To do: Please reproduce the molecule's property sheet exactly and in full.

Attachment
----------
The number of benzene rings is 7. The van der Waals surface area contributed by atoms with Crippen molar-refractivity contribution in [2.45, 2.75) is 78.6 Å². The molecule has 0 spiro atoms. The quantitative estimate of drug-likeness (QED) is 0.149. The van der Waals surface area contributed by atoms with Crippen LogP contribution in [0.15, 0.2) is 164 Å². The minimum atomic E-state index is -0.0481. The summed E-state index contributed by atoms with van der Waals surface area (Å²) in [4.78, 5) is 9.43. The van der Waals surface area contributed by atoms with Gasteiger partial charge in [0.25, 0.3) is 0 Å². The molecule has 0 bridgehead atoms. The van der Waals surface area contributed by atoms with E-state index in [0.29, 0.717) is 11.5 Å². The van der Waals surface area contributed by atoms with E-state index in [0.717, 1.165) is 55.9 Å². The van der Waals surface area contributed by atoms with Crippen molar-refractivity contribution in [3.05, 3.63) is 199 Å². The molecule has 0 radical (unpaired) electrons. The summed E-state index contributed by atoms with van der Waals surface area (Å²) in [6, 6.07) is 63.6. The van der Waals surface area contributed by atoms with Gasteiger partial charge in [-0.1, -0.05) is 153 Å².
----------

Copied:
The number of benzene rings is 7. The van der Waals surface area contributed by atoms with Crippen molar-refractivity contribution in [2.45, 2.75) is 78.6 Å². The molecule has 0 spiro atoms. The quantitative estimate of drug-likeness (QED) is 0.149. The van der Waals surface area contributed by atoms with Crippen LogP contribution in [0.15, 0.2) is 164 Å². The minimum atomic E-state index is -0.0481. The summed E-state index contributed by atoms with van der Waals surface area (Å²) in [4.78, 5) is 9.43. The van der Waals surface area contributed by atoms with Gasteiger partial charge in [0.25, 0.3) is 0 Å². The molecule has 0 bridgehead atoms. The van der Waals surface area contributed by atoms with E-state index in [0.29, 0.717) is 11.5 Å². The van der Waals surface area contributed by atoms with E-state index in [0.717, 1.165) is 55.9 Å². The van der Waals surface area contributed by atoms with Crippen molar-refractivity contribution in [3.05, 3.63) is 199 Å². The molecule has 0 radical (unpaired) electrons. The summed E-state index contributed by atoms with van der Waals surface area (Å²) in [6, 6.07) is 63.6. The van der Waals surface area contributed by atoms with Gasteiger partial charge in [-0.1, -0.05) is 153 Å².